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Don’t write off non-Orthodox movements
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Don’t write off non-Orthodox movements

In a recent op-ed in NJJN (“How to expand shrinking Jewish middle,” Nov. 13), Steven M. Cohen and Jack Wertheimer “reanalyzed” the Pew study to imply that American Jewry is neatly divided into “Orthodox” (10 percent) and “non-Orthodox” (90 percent). They allege that the former are all thriving equally as Jews, while the latter are uniformly disaffected. 

In a recent article for Mosaic magazine, a more nuanced view is offered. In short, it confirms what many in the Conservative movement have been saying for years: Not only is the center “holding,” but non-Orthodox denominations continue to play an essential role in perpetuating Jewish engagement. 

The authors reassess the simplistic Orthodox vs. non-Orthodox dichotomy. Instead, they write, “a ‘denominational gradient’ holds true: Those raised Orthodox tend to be the most engaged, followed by those raised Conservative, followed by those raised Reform, followed by those raised with no denomination.”

Even within “Orthodox” Judaism, noticeable differences are evident among the 7 percent of American Jews who identify as “non-Modern” Orthodox. As Wertheimer has written previously, these are members of Orthodox groups who “self-consciously insulate themselves to one degree or another from Western culture or explicitly reject the assumptions of modernity.” They characteristically do not send their children away to secular universities. They encourage very early marriage and extremely large family size. This group retains most, although not all, of their offspring.

In contrast, “Modern” Orthodox Jews (3 percent of American Jewry) demand that their yeshivot provide high standards for both Judaic and secular studies. The goal is to send their children to America’s best campuses and then on to potentially successful careers. They are responding to escalating costs of the Modern Orthodox life-style (yeshiva tuition, summer camp, private college). The children marry at a later age than the “non-Modern” Orthodox. Family size is smaller. The challenges posed by college, career, and the outer society result in a significant, albeit modest, rate of disaffection. 

Cohen and Wertheimer also point to “a denominational gradient” among “non-Orthodox” Jews. While they note a “striking decline in Jewish activity or commitment” among those under age 50, they also refute the notion that “a convergence is taking place that will erase the differences between, for example, Conservative and Reform Judaism.” Pew confirms that the most intensively Jewish engaged “non-Orthodox” are self-identified Conservative Jews. According to Pew and the 2000 National Jewish Population Survey, approximately 1.2 million individuals self-identify as Conservative Jews. Stability in overall numbers does not represent growth but neither does it represent demise. The Pew Survey indicates that 29 percent of current American synagogue members are Conservative Jews, down from 33 percent in 2000. While this does reflect modest decline, it certainly is not a time for panic.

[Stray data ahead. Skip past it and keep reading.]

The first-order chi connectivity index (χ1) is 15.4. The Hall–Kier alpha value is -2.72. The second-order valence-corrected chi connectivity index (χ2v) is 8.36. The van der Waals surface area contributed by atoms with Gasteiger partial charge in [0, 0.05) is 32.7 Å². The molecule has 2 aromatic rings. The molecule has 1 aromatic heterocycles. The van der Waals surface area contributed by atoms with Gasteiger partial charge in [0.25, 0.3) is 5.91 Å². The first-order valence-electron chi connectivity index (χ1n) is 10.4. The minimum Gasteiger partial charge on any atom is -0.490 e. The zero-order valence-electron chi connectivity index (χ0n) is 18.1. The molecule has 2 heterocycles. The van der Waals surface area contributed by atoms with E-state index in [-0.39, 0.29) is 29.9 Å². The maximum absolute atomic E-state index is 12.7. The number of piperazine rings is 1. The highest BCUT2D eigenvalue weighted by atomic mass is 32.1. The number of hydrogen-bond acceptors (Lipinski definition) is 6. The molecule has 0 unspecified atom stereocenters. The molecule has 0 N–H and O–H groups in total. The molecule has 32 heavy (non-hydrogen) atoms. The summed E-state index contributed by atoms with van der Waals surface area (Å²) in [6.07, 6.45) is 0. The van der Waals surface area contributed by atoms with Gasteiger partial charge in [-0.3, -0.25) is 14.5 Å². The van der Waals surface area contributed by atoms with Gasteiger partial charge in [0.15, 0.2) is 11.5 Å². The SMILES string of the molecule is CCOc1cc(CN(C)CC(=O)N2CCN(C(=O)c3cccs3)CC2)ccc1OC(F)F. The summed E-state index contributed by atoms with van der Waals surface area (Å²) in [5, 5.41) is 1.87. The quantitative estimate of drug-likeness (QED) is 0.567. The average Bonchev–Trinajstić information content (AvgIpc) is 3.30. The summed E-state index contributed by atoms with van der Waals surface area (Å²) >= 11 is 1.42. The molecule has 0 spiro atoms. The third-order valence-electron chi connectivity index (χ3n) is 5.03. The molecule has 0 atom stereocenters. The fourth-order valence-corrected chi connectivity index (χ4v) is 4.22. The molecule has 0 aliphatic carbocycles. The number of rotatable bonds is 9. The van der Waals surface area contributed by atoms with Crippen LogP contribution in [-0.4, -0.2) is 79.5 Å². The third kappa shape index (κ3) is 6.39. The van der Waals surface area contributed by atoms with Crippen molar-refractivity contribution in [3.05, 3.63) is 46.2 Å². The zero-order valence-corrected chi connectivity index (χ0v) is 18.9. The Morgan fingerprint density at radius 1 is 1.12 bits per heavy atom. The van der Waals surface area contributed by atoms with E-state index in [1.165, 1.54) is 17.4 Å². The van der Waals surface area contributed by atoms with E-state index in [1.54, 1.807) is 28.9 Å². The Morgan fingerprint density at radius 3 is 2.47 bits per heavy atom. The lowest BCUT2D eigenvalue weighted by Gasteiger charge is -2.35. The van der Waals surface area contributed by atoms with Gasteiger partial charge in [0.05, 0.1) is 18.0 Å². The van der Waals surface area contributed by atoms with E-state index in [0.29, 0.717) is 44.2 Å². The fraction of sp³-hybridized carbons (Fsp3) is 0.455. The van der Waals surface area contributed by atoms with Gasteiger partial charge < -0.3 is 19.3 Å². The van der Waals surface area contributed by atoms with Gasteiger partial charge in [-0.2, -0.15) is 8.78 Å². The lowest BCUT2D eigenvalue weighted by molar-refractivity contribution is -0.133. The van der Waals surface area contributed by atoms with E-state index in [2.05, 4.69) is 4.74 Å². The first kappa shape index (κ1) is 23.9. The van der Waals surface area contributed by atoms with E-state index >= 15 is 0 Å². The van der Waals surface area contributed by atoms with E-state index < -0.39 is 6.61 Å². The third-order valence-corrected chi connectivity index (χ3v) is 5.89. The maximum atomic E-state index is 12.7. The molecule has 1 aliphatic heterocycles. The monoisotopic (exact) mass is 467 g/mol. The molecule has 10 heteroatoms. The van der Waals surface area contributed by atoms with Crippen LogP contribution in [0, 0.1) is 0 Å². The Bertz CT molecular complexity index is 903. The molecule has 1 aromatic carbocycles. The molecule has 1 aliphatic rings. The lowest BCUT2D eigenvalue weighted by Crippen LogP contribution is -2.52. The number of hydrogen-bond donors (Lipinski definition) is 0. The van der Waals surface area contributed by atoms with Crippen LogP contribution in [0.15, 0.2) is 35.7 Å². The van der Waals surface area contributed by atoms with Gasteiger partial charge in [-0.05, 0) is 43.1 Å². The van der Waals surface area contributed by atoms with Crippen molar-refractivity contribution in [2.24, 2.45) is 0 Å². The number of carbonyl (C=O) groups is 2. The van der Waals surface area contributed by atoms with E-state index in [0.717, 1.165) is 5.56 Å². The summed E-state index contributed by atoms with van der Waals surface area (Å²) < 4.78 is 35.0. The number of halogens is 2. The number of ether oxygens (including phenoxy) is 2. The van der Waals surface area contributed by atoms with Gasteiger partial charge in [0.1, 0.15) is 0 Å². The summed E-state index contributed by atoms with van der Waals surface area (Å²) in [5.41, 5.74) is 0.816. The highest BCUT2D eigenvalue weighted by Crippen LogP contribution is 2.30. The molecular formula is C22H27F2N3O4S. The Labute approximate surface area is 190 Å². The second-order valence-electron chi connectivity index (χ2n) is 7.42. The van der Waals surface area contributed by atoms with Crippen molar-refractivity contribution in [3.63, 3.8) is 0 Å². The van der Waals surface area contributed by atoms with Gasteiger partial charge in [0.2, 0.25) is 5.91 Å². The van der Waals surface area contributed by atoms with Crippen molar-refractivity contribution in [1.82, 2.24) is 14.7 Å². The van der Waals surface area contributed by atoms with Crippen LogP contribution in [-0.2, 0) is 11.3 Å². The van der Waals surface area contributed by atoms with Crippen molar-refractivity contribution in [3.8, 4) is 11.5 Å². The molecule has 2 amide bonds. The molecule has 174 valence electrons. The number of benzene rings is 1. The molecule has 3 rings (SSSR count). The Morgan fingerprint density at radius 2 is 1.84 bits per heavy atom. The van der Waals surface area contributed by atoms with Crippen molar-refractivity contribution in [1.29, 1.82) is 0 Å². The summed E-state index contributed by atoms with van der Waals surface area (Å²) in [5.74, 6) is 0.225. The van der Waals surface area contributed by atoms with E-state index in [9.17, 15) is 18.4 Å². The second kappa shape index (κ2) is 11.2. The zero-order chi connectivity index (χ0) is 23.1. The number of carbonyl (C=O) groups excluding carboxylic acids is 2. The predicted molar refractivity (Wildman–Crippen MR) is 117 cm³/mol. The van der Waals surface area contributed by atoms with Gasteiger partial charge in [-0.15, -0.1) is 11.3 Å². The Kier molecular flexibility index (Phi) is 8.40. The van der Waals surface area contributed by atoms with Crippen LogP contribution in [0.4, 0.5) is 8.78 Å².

According to Pew, 98 percent of self-identifying Conservative Jews are “proud” to be Jewish, 93 percent feel that “being Jewish” is “important” to their lives, and 90 percent regard Israel as “an important part of being Jewish.” Thirty percent of eligible children from Conservative homes currently are enrolled in day school. Four out of 10 self-identifying Conservative Jews attend religious services at least once a month. Fifty percent of these Jews are synagogue members, and 29 percent currently belong to a Jewish organization.

Cohen and Wertheimer note that Conservative Jews score higher than those raised Reform when it comes to all these levels of attachment. “Jews select and remain in a particular denomination because its ethos conforms to their own self-understanding and style of Jewish living,” they write. “If anything, that tendency has grown over time.”

Similarly large gaps can be seen between Reform Jews and Jews with no denominational identification whatsoever. Reform thus provides a religious affiliation for those Jews otherwise prone to disaffect entirely from Judaism. As the authors note, “Jews who identify themselves with the Jewish religion are far more engaged with all aspects of Jewish life than are Jews lacking such an identification.” That finding, they write, challenges the “widely touted” notion that post- or nondenominational affiliation is the leading edge of a new American Judaism. 

In sum, given the “gradient” in Jewish engagement, we see an American-Jewish world in which the far right (non-Modern Orthodoxy) is thriving Jewishly, and the far left (unaffiliated) is disaffected. Cohen and Wertheimer astutely recommend that the Jewish communal world concentrate upon strengthening “the Jewish Middle” — e.g., Modern Orthodoxy, Conservative, Reform, as well as Reconstructionist Judaism, along with their networks of Jewish day schools, camps, youth groups, campus and young adult venues, and JCCs and federations.

As the authors’ longer article concludes, “If the overall picture is of a community weakened and unhealthy, a closer examination yields instructive examples of subgroups that are either positively thriving or doing a relatively good job of supporting communal life and transmitting a strong sense of Jewish connection to the next generation.”

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